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Professor John Dennis FIChemE

Professor John Dennis, FIChemE

Head of Department

Professor of Chemical Reaction Engineering


Office Phone: 334787

Biography:

C.Eng, MIChemE

M.Eng. (Hons), First Class Chemical Engineering Tripos, University of Cambridge, 1981               

Ph.D Department of Chemical Engineering, University of Cambridge, 1985               

M.B.A., Distinction, City University, 1993               

Research Interests

Combustion group

Research in the sustainable generation of energy by gasification and combustion is motivated by the link between global warming and the release of CO2 from fossil fuels used for electricity generation. The focus is primarily on fluidised bed reactors, since they are important in novel cycles using fossil fuels for power generation, designed to capture and sequester the CO2. Fluidised combustors are also important in power generation using biomass fuels, since they give huge advantages over other combustors in (i) tolerance to changes in fuel, (ii) the catalysis of reactions or capture of pollutants by the bed material, (iii) high heat transfer, and (iv) economic operation at relatively small scales. The latter will facilitate smaller, distributed, power plants, fuelled by locally-produced biomass, especially in the developing world. Fluidised beds can present intractable operational problems, difficult to solve because knowledge of the fundamentals is still imperfect. Accordingly the Research Group has three major, uniquely-interrelated, strands of activity:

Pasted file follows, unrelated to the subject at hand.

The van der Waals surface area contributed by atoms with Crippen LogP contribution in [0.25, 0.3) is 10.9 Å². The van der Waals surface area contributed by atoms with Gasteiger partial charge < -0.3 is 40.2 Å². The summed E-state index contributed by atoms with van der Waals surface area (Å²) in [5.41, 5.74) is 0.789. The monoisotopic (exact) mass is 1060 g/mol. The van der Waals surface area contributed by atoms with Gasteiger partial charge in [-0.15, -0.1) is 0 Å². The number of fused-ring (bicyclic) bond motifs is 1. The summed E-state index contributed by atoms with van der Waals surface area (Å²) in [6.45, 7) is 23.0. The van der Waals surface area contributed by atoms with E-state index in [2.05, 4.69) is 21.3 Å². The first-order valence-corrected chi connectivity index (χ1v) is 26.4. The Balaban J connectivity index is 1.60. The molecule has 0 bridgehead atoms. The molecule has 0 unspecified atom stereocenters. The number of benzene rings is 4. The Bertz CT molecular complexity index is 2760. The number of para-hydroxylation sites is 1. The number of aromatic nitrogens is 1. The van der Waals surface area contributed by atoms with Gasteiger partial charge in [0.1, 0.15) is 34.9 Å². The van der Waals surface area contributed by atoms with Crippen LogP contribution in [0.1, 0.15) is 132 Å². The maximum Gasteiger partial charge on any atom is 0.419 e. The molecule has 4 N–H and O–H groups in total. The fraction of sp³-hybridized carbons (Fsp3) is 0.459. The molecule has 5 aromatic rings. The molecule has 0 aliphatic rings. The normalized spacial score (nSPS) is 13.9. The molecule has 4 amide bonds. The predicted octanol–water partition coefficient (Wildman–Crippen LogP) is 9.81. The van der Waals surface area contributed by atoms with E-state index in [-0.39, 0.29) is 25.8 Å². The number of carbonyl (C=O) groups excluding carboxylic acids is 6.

1. The combustion or gasification of fossil and renewable fuels in novel power cycles capable of capturing their carbon content as a pure stream of CO2 suitable for sequestration.
  2. The physics of fluidisation, investigated using combinations of new (e.g. Magnetic Resonance Imaging) and existing (e.g. Particle Image Velocimetry) experimental techniques.
  3. Discrete Element Modelling of fluidised beds, validated by experimental measurements from (2). 
  4. Control of emissions from fluidised bed combustion and gasification.
  5. Energy-related reaction engineering, e.g. extraction of fuel-like molecules from algae.

We publish regularly in these fields, including attendance at major international conferences, and have significant links with researchers around the world.

Keywords

  • fluidisation
  • discrete element modelling
  • chemical looping
  • combustion
  • MRI
  • carbon capture
  • fluidised beds
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